notes
Introduction
1 This program was part of the Hawke Research Institute at the University of South
Australia, and I thank them for the funding. I learned much from colleagues work-
ing in the area of rural studies there, especially Jen Cleary, Lia Bryant, and Guy
Robinson. My thanks to Lisa Slater for her help and company on research travel
around South Australia. Some of the areas we studied included the politics of food
production and consumption; regionality within the global; food security; Indige-
nous food enterprises; terroir, including water, soil, climate; and new markets, old
problems.
2 Thank you, Janet Dibb- Leigh.
3 Australian Research Council Discovery Project, “Sustainable Fish: A Material Anal-
ysis of Cultures of Consumption and Production,” dp140101537.
4 I have learned much from my student Kate Johnston’s doctoral work on tradition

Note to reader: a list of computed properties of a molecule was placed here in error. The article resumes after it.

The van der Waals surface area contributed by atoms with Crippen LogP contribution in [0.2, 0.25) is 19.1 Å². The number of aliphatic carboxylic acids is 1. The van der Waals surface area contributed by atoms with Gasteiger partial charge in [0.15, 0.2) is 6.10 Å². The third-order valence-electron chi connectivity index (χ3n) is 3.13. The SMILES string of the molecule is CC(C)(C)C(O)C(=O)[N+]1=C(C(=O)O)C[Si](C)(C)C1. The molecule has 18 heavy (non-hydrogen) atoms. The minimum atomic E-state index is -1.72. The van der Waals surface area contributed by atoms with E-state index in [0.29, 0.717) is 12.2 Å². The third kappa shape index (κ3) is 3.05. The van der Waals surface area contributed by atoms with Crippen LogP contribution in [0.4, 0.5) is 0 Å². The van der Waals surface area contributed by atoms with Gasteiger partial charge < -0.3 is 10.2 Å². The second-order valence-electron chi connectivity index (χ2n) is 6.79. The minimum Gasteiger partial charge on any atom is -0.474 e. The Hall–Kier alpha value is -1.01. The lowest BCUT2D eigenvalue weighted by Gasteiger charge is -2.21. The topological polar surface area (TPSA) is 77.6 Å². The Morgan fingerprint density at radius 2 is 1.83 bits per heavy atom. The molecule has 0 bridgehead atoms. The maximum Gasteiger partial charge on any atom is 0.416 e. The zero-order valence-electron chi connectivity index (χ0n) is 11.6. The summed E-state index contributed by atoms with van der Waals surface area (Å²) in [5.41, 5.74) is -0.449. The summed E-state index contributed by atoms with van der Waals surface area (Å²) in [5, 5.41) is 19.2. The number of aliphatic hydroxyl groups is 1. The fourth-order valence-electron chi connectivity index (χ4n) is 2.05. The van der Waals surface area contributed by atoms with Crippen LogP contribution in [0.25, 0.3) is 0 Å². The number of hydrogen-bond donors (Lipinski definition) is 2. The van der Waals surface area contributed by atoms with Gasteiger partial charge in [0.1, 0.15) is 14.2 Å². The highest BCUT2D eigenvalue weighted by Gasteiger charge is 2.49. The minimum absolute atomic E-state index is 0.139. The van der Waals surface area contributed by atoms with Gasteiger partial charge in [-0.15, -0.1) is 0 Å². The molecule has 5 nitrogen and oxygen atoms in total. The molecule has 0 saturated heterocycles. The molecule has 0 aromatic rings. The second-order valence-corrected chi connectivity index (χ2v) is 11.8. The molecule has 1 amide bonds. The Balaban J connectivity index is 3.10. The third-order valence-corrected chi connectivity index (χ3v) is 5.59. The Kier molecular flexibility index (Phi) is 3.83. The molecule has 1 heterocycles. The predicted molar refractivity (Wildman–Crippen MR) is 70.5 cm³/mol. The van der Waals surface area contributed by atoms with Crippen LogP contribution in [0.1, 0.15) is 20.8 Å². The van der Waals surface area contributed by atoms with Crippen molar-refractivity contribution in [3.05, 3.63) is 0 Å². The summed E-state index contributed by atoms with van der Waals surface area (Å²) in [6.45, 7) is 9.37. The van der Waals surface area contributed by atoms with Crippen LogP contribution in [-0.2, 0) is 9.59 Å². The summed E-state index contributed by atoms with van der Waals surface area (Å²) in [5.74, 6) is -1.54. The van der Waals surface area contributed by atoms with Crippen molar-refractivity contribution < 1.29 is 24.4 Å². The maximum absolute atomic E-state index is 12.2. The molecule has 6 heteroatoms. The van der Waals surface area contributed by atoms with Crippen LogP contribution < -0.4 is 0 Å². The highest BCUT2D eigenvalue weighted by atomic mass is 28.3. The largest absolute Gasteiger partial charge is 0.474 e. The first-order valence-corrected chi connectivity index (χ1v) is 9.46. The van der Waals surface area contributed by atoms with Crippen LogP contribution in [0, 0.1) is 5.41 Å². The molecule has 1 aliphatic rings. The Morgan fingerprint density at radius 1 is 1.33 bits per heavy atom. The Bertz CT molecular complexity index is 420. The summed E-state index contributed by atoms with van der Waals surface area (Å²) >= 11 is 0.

and culture in Italian tuna fisheries.
5 fao (2015b); see also Watson (2015).
6 Because theirs is very much a team project, when I cite publications from this
project I use the term “Mol and her team” as well as the name of the person who
happens to be the first author on any individual article.
1.
An Oceanic Habitus
1 See my (Probyn 2012) argument about eating “roo” as well as Emma Roe’s (2006)
article about “things that become edible” for other takes on this. In Nicholas Röhl
and Greta Scacchi’s campaign Fishlove, this is precisely what famous and used
- to- be famous celebrities do—cuddle fish (see http: // www .fishlove .co .uk / ).
2 It goes without saying that choice is the byword of neoliberalism. While I am
wary of how neoliberalism yokes together issues of very di≠erent orders with an
overwhelming emphasis on the actions of the individual—the power of the fork—I
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